Election 2017

Niraj Antani
STATEHOUSE NEWS BUREAU

There have only been three laws that citizens or groups have convinced Ohio voters to approve on election day – Issue 2 would have been the fourth if it had passed. Now a southwestern Ohio state representative wants to change the process to bring laws or constitutional amendments to the ballot.

Gov. John Kasich still won’t say whether he’ll be on the ballot again, but he did have some thoughts about how Democrats and his fellow Republicans fared in Tuesday’s election results.

Kasich says the results were a rejection of negative and narrow campaigning and leadership. And he says those who think Republican losses were about inaction to repeal Obamacare are wrong. And that wasn’t all:  “A party that moves to blunt immigration or to break down trade or alienate our allies, that’s just not going to work."

Picture of elementary school classroom
KAREN KASLER / STATEHOUSE NEWS BUREAU

Voters approved three out of four school levies on the ballot during Tuesday’s general election. But an Ohio economist who studies school funding says some concerning trends are emerging from those results.

Photo of Sherrod Brown
WKSU

U.S. Sen. Sherrod Brown says Ohio could learn from this week’s wins for Democrats in New Jersey and Virginia.

Brown says that when voters elected Democratic governors in the two states -- and a number of other Democrats around the country -- this week, they were really sending a message about the federal government and its handling of things like health care. He says that should resonate with Ohioans next year.

KAREN KASLER / STATEHOUSE NEWS BUREAU

Both Republicans and Democrats are saying Tuesday’s vote gives them reasons to be hopeful about next year’s statewide election, which includes the race for governor. 

Ohio Democratic Party Chairman David Pepper says his party had big wins in mayor’s offices in 9 out of 10 large cities as well as success in traditionally red areas like Wilmington.

Issue 2 was the most expensive ballot campaign in Ohio history, and it went down big with nearly 80% of voters against it. And while supporters will take the campaign to other states, an Ohio campaign spokesperson says this election turned a light on a flaw with the process.

Yes on Issue 2 spokesperson Dennis Willard says big drug companies were able to conceal their names and the millions of dollars each contributed to defeating the Drug Price Relief Act.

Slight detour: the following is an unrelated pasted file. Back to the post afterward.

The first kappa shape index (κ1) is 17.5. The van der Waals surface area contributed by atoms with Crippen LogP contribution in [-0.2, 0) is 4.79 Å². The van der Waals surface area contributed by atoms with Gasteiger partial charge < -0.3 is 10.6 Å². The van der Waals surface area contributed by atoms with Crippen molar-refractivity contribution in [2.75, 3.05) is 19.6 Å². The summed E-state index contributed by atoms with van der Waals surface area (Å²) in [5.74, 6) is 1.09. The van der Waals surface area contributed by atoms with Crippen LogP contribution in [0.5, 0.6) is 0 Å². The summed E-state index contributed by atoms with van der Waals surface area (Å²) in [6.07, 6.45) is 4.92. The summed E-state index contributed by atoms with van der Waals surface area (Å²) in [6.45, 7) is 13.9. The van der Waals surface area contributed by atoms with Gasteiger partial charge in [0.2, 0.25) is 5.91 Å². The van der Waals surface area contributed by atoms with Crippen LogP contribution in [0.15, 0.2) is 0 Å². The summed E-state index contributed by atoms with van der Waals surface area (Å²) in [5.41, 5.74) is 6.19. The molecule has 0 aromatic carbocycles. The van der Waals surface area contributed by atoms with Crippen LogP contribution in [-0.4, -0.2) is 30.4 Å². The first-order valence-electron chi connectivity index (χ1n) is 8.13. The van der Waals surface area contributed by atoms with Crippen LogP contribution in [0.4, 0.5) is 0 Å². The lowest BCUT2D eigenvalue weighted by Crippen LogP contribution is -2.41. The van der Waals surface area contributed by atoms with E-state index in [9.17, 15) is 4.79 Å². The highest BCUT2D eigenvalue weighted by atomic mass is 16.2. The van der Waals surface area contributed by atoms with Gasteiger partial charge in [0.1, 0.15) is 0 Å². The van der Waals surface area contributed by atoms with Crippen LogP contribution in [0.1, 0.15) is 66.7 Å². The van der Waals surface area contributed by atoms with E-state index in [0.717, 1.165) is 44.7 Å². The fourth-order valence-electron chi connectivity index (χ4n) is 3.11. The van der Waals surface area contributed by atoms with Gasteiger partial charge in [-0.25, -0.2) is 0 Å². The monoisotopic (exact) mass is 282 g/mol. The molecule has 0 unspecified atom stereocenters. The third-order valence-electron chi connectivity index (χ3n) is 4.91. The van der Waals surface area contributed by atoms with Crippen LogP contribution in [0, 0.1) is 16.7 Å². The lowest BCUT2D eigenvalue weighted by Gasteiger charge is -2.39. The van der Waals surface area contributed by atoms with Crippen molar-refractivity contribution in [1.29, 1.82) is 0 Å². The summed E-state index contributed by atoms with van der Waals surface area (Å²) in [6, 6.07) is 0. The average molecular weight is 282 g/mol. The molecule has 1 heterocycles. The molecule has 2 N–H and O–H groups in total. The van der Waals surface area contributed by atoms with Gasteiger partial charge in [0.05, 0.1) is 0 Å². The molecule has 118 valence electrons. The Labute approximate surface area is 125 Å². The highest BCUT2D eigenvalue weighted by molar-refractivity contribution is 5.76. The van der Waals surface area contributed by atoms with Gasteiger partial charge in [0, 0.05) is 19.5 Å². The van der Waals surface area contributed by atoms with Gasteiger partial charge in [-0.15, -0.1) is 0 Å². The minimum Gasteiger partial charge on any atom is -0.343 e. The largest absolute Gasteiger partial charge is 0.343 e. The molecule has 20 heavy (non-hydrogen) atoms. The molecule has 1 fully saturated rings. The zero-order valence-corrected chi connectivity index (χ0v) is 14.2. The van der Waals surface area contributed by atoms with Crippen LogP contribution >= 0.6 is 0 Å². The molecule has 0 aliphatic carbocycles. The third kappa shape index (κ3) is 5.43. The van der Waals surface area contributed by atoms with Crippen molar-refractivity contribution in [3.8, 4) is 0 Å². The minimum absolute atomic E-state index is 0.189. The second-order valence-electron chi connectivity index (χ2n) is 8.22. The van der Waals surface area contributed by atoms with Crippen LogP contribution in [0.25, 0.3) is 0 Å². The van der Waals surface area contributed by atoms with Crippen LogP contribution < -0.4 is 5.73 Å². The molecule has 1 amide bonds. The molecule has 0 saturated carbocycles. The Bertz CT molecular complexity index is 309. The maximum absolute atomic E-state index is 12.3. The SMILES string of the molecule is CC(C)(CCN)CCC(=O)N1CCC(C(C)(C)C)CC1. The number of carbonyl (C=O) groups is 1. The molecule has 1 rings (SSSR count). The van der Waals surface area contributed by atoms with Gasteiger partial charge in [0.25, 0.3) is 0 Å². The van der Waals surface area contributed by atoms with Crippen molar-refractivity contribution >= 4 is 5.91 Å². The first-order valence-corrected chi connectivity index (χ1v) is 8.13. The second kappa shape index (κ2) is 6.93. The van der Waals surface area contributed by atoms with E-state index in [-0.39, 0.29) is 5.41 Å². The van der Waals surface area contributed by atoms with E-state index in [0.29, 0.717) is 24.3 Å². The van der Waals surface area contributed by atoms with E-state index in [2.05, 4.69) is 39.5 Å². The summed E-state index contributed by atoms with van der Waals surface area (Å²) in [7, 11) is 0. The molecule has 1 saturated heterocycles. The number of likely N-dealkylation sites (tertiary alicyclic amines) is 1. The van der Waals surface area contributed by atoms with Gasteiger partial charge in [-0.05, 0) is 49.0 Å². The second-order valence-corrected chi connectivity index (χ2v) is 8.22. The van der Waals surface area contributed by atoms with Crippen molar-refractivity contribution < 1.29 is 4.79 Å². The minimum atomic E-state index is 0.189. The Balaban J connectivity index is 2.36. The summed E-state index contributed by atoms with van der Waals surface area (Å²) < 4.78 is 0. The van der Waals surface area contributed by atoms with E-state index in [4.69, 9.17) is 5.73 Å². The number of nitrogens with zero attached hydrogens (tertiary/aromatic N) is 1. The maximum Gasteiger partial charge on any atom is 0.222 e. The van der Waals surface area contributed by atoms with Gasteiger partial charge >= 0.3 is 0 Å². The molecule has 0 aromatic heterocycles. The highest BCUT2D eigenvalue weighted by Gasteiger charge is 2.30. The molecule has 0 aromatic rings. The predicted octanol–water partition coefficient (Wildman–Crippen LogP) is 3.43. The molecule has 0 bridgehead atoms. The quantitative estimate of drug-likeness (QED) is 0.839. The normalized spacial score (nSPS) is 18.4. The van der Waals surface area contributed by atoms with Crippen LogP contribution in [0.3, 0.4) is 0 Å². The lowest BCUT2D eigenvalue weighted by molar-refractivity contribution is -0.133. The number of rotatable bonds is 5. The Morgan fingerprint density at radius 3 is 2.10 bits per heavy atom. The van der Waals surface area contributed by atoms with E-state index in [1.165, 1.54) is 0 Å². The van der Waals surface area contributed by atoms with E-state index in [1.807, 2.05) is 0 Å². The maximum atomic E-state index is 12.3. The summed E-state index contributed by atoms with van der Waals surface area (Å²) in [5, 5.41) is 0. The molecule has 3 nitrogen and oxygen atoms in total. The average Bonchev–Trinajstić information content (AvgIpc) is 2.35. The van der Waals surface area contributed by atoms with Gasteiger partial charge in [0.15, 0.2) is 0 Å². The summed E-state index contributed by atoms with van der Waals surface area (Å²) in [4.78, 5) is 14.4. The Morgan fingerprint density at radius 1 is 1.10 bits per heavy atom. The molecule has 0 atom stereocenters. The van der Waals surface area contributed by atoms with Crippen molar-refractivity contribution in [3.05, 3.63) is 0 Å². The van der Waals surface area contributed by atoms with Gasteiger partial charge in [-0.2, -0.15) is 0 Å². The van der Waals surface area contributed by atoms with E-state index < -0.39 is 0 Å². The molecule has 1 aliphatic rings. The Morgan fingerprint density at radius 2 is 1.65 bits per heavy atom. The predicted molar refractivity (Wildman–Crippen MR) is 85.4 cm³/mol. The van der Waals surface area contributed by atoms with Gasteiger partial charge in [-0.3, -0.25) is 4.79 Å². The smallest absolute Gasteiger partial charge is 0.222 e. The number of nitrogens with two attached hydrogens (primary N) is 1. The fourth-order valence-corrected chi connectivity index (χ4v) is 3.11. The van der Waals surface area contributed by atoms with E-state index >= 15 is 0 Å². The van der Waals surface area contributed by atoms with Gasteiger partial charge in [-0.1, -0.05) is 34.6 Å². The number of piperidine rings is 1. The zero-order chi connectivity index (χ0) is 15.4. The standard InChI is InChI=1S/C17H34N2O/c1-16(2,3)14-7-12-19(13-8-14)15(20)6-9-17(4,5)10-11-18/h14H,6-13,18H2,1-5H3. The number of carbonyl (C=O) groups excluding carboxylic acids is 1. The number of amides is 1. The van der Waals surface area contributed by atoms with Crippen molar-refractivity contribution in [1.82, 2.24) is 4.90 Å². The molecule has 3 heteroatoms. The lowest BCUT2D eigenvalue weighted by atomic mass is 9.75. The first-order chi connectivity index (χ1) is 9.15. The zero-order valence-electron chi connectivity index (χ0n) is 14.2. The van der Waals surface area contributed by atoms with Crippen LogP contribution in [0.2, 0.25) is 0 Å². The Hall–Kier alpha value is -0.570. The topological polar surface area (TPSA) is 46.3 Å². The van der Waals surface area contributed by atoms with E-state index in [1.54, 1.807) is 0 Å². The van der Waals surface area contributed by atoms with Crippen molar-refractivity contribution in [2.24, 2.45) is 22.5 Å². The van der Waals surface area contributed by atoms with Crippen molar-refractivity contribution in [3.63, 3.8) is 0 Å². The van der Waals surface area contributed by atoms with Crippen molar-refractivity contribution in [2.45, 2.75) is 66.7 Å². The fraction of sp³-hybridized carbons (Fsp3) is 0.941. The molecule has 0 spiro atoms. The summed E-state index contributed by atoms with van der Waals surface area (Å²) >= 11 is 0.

photo of Cathy Harper Lee
JO INGLES / STATEHOUSE NEWS BUREAU

Issue 1, the constitutional amendment that gives crime victims legal standing, was overwhelming approved by Ohio voters at the ballot box. It passed 83-17.

A surprising win, even for supporters
Dr. Henry Nicholas financed most of the Ohio campaign to pass Issue 1, known as Marsy’s Law. It’s named for his sister, who was killed by her boyfriend in 1983. Nicholas flew in from California to be with supporters of Marsy’s Law as the results came in on Election Night. And he seemed surprised at its overwhelming passage.

photo of Curt Steiner and Dennis Willard
ANDY CHOW / STATEHOUSE NEWS BUREAU

The debate over Issue 2 stirred a fight over the rising cost of drug prices and if the proposal would actually bring those prices down. It was a fight that ultimately became the most expensive ballot campaign in Ohio history. But voters rejected the ballot measure and as Statehouse correspondent Andy Chow reports, with all the money and debate, nothing about the drug industry will change.

A not-so-simple sell

Cleveland City Council Gets Five New Members

Nov 8, 2017
photo of campaign signs outside polling location
MATTHEW RICHMOND / IDEASTREAM

Cleveland's 17 city council seats will include some new faces starting in January.

In Ward 7, Basheer Jones beat out incumbent TJ Dow in a close race.

Jones surpassed Dow in the unofficial tally by 19 votes. Dow was first elected in 2007 to the East Side ward that includes Hough and St. Clair-Superior.

At his watch party near Downtown Cleveland, after the votes were counted, Jones called for unity between his supporters and Dow’s.

photo of Zack Reed
MARK URYCKI / IDEASTREAM

Cleveland City Councilman Zack Reed gave up his Ward 2 seat to challenge incumbent mayor Frank Jackson and lost.   But Ideastream’s Mark Urycki reports Reed believes he made a difference.

Zack Reed sounded a bit frustrated in his concession speech after losing by 19 percentage points.

“The voters of the city of Cleveland spoke and they want to continue down the path we’ve been going down for the last 12 years,” Reed said.

Reed campaigned on the argument that neighborhoods needed more attention and downtown development less. And he wanted to hire more police.

Cleveland Mayor Frank Jackson Wins Fourth Term

Nov 8, 2017
photo of Mayor Frank Jackson
NICK CASTELE / IDEASTREAM

Frank Jackson has become the first Cleveland mayor to win a fourth four-year term in office. He defeated city councilman Zack Reed by 19 points in Tuesday's election.

In the end, it wasn’t close. Jackson beat Reed almost 60-40. 

The mayor told supporters that this campaign reconnected him with the city’s neighborhoods—and gave him an education about people’s suffering.

Dan Horrigan, Mayor Akron
Tim Rudell / WKSU

Akron’s city income tax increase has passed by more than a two-to-one margin.

Mayor Dan Horrigan took to the podium to a broad cheer at Jack’s Irish Pub on Tuesday night. The quarter percent income tax increase is expected to generate $16 million for roads, police and fire and EMS.